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What's a $15K model train look like? Pasadena's Whistle Stop sells them

by Robert Garrova | Off-Ramp

The Original Whistle Stop in Pasadena has been selling model trains since 1951. Ken Scarboro/KPCC

The Original Whistle Stop in East Pasadena is getting a lot of business lately. It's close to Christmas, so plenty of kids — and grown-ups who still think they're kids — flood the shop to buy the ultimate tree accessory: a model train. 

The Whistle Stop first opened its doors in 1951. Fred Hill started working at the Whistle Stop decades ago, and when the place went up for sale in the '70s, he knew he had to buy it. 

These days, Hill's store on Colorado Boulevard is packed with antique railroad signs and lanterns, tiny trees and figures to make any miniature railroad come to life and illuminated glass cases that display model trains like prized trophies. 

The store has so much stuff, the first timer might find it a bit overwhelming. But Hill says they sell to more than just the pro model railroader — they're there for anybody who likes model trains.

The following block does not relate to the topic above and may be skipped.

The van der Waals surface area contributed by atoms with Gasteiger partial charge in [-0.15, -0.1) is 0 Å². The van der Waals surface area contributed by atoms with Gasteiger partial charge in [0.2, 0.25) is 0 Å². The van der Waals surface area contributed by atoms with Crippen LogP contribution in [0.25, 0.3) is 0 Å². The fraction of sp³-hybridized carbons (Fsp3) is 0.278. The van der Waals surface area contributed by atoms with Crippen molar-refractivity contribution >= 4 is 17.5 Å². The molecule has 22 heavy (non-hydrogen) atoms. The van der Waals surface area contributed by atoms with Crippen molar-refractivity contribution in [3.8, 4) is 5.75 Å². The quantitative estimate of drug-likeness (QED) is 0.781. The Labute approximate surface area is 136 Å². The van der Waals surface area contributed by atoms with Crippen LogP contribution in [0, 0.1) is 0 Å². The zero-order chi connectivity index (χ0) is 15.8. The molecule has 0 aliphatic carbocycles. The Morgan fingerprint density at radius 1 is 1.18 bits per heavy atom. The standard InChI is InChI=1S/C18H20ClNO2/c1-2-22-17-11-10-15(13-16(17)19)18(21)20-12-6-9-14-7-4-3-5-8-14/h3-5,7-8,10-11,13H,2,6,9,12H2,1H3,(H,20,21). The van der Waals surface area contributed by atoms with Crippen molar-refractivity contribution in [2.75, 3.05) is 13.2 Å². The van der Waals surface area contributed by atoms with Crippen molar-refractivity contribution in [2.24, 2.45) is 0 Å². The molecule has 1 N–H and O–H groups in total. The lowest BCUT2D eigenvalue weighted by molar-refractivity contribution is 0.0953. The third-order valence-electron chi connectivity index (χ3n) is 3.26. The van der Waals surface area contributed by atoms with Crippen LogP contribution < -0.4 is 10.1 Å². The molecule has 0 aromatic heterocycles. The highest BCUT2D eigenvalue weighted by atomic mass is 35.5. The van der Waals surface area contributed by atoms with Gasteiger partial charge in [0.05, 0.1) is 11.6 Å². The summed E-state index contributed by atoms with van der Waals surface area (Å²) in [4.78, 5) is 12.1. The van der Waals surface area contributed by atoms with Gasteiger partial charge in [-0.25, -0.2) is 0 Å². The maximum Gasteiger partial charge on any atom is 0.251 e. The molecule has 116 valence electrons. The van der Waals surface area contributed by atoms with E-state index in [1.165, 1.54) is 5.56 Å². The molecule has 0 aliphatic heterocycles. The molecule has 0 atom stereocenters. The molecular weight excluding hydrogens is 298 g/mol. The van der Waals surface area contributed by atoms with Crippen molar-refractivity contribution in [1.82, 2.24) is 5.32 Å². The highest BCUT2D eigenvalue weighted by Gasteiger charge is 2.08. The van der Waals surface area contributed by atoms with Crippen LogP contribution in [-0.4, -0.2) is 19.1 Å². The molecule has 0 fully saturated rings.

According to Hill, the model train business has changed over the years — and it's still changing. Modern trains sets can come with radio control technology, digital sounds and realistic moving parts. 

As with any other hobby, model railroading can become a little bit of an obsession. Not all model trains are toys necessarily. Hill says modelers readily spend top dollar for detail and craftsmanship.

Hill even designs and manufacturers his own model trains. He calls it The Coach Yard line, but serious model railroaders have nicknamed trains like Hill's "Gucci trains" for their high prices and limited availability. 

Hill can sell models for top dollar because he really knows his trains. Ready to jump into the model train world with style? How about a $15,000 model train? No joke, Hill says it's a 9-foot Union Pacific Big Boy, hand painted and assembled in Korea by a respected artisan train maker.

Hill's love of trains expands beyond just miniatures, too. He's even worked with a team to restore a real-life train, a 120-ton Santa Fe Northern locomotive that they've driven from L.A. to Chicago and back. 

After decades in business, Hill says The Whistle Stop is still going strong. According to him, model trains are here to stay. "It has movement. It has sound. It has smoke. It has action. It also brings back memories of childhood to adults," Hill says. "It's just something that gives you a little smile on your face." 

What does a serious model train problem look like? It probably looks like this:

Northlandz Model Railroad, Flemington, NJ 

 

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